Hearing held on same-sex marriage_32204

Posted: 3/19/04

Hearing held on same-sex marriage

By Robert Marus

ABP Washington Bureau

WASHINGTON (ABP)--The Senate Judiciary Committee's subcommittee on the Constitution held a hearing recently to discuss the advisability of amending the Constitution to ban gay marriages.

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Posted: 3/19/04

Hearing held on same-sex marriage

By Robert Marus

ABP Washington Bureau

WASHINGTON (ABP)–The Senate Judiciary Committee's subcommittee on the Constitution held a hearing recently to discuss the advisability of amending the Constitution to ban gay marriages.

This was the second such discussion convened by Sen. John Cornyn (R-Texas), the subcommittee's chairman. The subcommittee sponsored a similar hearing Sept. 4. Since then, the Massachusetts Supreme Judicial Court twice has affirmed that state's Constitution requires equal marriage rights for same-sex couples.

The Federal Marriage Amendment, currently making its way through both houses of Congress, would ban marriage and “the legal incidents thereof” for same-sex couples nationwide. Although polls show the amendment has some support from the general public, most political observers say it has little chance of passing.

At the latest hearing, Cornyn said banning gay marriage should be “a bipartisan issue.” But Democrats on the panel balked at that suggestion.

In his opening statement, Cornyn said the amendment was necessary because “activist judges like those in Massachusetts, California and elsewhere” are presenting “a clear and present danger to traditional marriage laws across the nation.”

But Sen. Edward Kennedy (D-Mass.), the Judiciary Committee's ranking Democrat, said an amendment wasn't necessary and called Bush's support for one “an attempt to salvage his faltering re-election campaign.”

Kennedy added: “President Bush will go down in history as the first president to try to write bias back into the Constitution.”

Senate Majority Leader Bill Frist (R-Tenn.) also announced the Senate will vote on the Federal Marriage Amendment before the year is over. “If we allow activist judges to redefine marriage, we are gambling with our future,” he said at a pre-hearing press conference with FMA supporters. The Senate, he added, “can't let that happen.”

Proponents of the amendment argue that once gay marriages are legally recognized in one state, the courts will force other states to recognize them.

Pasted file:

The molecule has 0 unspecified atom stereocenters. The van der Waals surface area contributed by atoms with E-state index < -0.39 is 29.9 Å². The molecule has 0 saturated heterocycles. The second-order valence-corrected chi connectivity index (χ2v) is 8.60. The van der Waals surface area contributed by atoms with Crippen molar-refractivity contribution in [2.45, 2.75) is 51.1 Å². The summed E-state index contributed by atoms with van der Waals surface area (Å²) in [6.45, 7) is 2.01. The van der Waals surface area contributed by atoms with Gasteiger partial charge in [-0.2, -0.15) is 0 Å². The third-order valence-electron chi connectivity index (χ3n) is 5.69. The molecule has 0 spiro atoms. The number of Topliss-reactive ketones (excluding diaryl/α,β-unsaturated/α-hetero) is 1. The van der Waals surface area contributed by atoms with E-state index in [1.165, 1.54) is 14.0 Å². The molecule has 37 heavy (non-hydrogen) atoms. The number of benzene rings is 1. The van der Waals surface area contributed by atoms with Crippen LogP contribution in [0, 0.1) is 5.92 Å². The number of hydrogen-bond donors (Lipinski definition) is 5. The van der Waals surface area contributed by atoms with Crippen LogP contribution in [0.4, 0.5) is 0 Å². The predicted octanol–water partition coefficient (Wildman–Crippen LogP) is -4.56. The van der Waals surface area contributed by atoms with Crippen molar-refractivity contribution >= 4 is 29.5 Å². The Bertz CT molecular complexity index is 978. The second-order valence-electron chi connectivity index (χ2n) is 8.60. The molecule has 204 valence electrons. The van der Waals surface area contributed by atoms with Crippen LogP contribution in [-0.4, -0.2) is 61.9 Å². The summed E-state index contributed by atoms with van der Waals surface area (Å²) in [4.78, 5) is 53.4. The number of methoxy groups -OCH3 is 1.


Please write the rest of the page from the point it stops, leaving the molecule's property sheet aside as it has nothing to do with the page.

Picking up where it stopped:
But an expert in the portion of the U.S. Constitution that requires states to recognize legal acts of other states said there is no legal precedent for states being forced to recognize marriages performed in other states when such marriages violate the second state's public policy. “The (Constitution's) full faith and credit clause has never been read to reach that result,” said Lea Brilmayer, a professor at Yale Law School.

States that ban marriages between first cousins, for instance, have not been required to recognize first-cousin marriages from other states.

“There's always been vast differences in marriage laws between one state and another,” she said.

Under questioning by senators, Brilmayer did concede that federal courts may eventually overturn all state bans on same-sex marriage under a challenge based on a different part of the Constitution–its equal-protection provisions.

Dick Richardson, a minister in the African Methodist Episcopal Church and head of an inner-city children's social-service agency in Boston, testified in favor of a gay-marriage ban.

“The dilution of the ideal–of procreation and child-rearing within the marriage of one man and one woman–has already had a devastating effect on our community,” he said.

“We need to be strengthening the institution of marriage, not diluting it. … This discussion about marriage is not about adult love. It is about finding the best arrangement for raising children, and as history, tradition, biology, sociology and just plain common sense tell us, children are raised best by their biological father and mother.”

The hearing room was packed with same-sex couples–many of them accompanied by their young children–who had been encouraged to attend by gay-rights groups.

The proposed amendment would be the first since Prohibition designed to curtail rights rather than expand them. A reporter asked Richardson, an African-American, if that fact gave him pause in casting his support behind the FMA.

“This is about children. If you want to talk about discrimination, maybe children are being discriminated against,” he responded.

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